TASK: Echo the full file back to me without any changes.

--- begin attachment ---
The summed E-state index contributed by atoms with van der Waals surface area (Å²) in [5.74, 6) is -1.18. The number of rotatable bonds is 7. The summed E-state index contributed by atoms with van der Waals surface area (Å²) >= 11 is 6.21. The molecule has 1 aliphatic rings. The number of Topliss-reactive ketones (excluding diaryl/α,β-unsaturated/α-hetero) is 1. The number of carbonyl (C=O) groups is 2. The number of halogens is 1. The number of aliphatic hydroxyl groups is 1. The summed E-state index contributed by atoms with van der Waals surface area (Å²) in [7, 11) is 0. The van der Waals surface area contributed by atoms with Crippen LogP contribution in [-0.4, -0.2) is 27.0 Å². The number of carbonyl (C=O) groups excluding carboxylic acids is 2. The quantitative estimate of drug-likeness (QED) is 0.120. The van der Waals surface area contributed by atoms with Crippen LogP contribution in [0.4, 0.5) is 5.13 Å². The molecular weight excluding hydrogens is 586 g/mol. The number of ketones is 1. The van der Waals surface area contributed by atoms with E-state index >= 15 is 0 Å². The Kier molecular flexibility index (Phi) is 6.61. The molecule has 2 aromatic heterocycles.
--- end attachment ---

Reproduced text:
The summed E-state index contributed by atoms with van der Waals surface area (Å²) in [5.74, 6) is -1.18. The number of rotatable bonds is 7. The summed E-state index contributed by atoms with van der Waals surface area (Å²) >= 11 is 6.21. The molecule has 1 aliphatic rings. The number of Topliss-reactive ketones (excluding diaryl/α,β-unsaturated/α-hetero) is 1. The number of carbonyl (C=O) groups is 2. The number of halogens is 1. The number of aliphatic hydroxyl groups is 1. The summed E-state index contributed by atoms with van der Waals surface area (Å²) in [7, 11) is 0. The van der Waals surface area contributed by atoms with Crippen LogP contribution in [-0.4, -0.2) is 27.0 Å². The number of carbonyl (C=O) groups excluding carboxylic acids is 2. The quantitative estimate of drug-likeness (QED) is 0.120. The van der Waals surface area contributed by atoms with Crippen LogP contribution in [0.4, 0.5) is 5.13 Å². The molecular weight excluding hydrogens is 586 g/mol. The number of ketones is 1. The van der Waals surface area contributed by atoms with E-state index >= 15 is 0 Å². The Kier molecular flexibility index (Phi) is 6.61. The molecule has 2 aromatic heterocycles.